The US Treasury Department has tightened its authorizations on the Venezuelan operations of Chevron Corp. and several other oil companies, ordering the firms to “wind down” their work in the country by December 1, 2020.

Oil companies are allowed to make transactions “necessary to the limited maintenance of essential operations” in Venezuela until the December deadline. A prior license issued in January was due to expire last week.

Though the new license, issued by the Treasury’s Office of Foreign Assets Control (OFAC), also applies to four other oil companies, those firms have already significantly scaled back their Venezuelan operations, according to media reports and corporate securities filings. 

The Treasury sanctioned Venezuelan state-owned oil company Petroleos de Venezuela, S.A. in January 2019 and has since designated companies, individuals, vessels and others engaging in Venezuelan oil trade. The latest restrictions are as part of the US  “maximum pressure” campaign against Nicolas Maduro, who the US has not recognized as the country’s President since early 2019 and recently charged with narco-terrorism, an official told reporters.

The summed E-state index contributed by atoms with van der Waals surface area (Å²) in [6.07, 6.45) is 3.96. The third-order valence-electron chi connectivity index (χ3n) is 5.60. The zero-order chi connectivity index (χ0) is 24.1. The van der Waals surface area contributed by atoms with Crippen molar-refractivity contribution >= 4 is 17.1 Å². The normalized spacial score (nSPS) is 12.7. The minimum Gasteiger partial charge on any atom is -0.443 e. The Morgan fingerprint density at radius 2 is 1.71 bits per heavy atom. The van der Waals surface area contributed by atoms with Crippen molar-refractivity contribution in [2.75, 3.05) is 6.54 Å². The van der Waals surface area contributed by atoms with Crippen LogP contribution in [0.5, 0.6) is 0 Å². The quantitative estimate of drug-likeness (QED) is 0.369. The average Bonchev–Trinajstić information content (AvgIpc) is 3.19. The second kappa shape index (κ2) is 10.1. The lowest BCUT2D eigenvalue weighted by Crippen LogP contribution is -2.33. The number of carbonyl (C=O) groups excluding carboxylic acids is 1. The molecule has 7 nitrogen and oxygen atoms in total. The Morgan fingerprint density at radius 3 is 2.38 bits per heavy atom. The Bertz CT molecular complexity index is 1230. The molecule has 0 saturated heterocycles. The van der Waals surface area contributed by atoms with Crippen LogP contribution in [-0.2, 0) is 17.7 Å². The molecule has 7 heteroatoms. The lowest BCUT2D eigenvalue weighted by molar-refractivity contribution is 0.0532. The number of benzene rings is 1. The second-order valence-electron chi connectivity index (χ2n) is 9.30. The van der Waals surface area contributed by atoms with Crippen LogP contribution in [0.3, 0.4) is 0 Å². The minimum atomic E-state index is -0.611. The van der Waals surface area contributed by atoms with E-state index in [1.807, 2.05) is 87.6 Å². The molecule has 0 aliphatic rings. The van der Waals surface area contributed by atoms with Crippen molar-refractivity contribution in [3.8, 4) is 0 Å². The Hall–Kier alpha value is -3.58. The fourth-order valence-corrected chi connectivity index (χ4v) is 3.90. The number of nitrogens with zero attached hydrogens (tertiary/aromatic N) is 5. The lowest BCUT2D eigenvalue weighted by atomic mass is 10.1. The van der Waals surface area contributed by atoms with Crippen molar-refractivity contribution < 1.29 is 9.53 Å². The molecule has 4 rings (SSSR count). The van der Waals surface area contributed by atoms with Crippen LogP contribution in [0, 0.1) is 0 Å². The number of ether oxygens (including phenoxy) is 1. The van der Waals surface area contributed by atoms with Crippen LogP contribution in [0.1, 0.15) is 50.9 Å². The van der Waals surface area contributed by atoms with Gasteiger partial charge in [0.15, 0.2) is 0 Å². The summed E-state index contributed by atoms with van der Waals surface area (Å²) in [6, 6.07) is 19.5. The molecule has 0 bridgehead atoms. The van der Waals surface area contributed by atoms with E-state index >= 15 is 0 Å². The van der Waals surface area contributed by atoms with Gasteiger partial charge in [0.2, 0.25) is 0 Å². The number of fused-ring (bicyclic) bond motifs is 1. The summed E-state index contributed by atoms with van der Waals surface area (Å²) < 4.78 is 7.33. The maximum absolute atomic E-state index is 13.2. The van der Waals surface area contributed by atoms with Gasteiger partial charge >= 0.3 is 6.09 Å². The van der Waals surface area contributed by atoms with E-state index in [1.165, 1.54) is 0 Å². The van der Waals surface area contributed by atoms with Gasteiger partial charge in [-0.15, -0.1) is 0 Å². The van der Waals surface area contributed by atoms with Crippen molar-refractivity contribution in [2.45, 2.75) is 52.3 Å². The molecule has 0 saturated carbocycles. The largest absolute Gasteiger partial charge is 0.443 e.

Chevron has stayed in Venezuela far longer than its rivals. The company’s assets in Venezuela “are mothballed” by the new restrictions, a US official told Reuters. “We will continue to comply with applicable laws and regulations,” Chevron told Bloomberg. 

The new license placed strict limits on authorized conduct, prohibiting the drilling, lifting, processing, purchase, transport or shipping of Venezuelan oil. It also barred involvement in oil infrastructure development or contracting, as well as the provision of insurance coverage or dividend payments. The authorized activity includes transactions necessary to ensure personnel safety, the integrity of Venezuelan assets, participation in shareholder meetings, payments for third-party invoices, as well as local taxes and Venezuelan employee salaries.

Chevron’s joint ventures with PdVSA accounted for 23 per cent of the country’s total output as of late March, according to private estimates cited by Reuters. Even before the new restrictions, Chevron had cancelled service contracts at the two largest joint ventures, attributing the decision to falling crude prices, the Reuters report said.

For more information visit

27th April 2020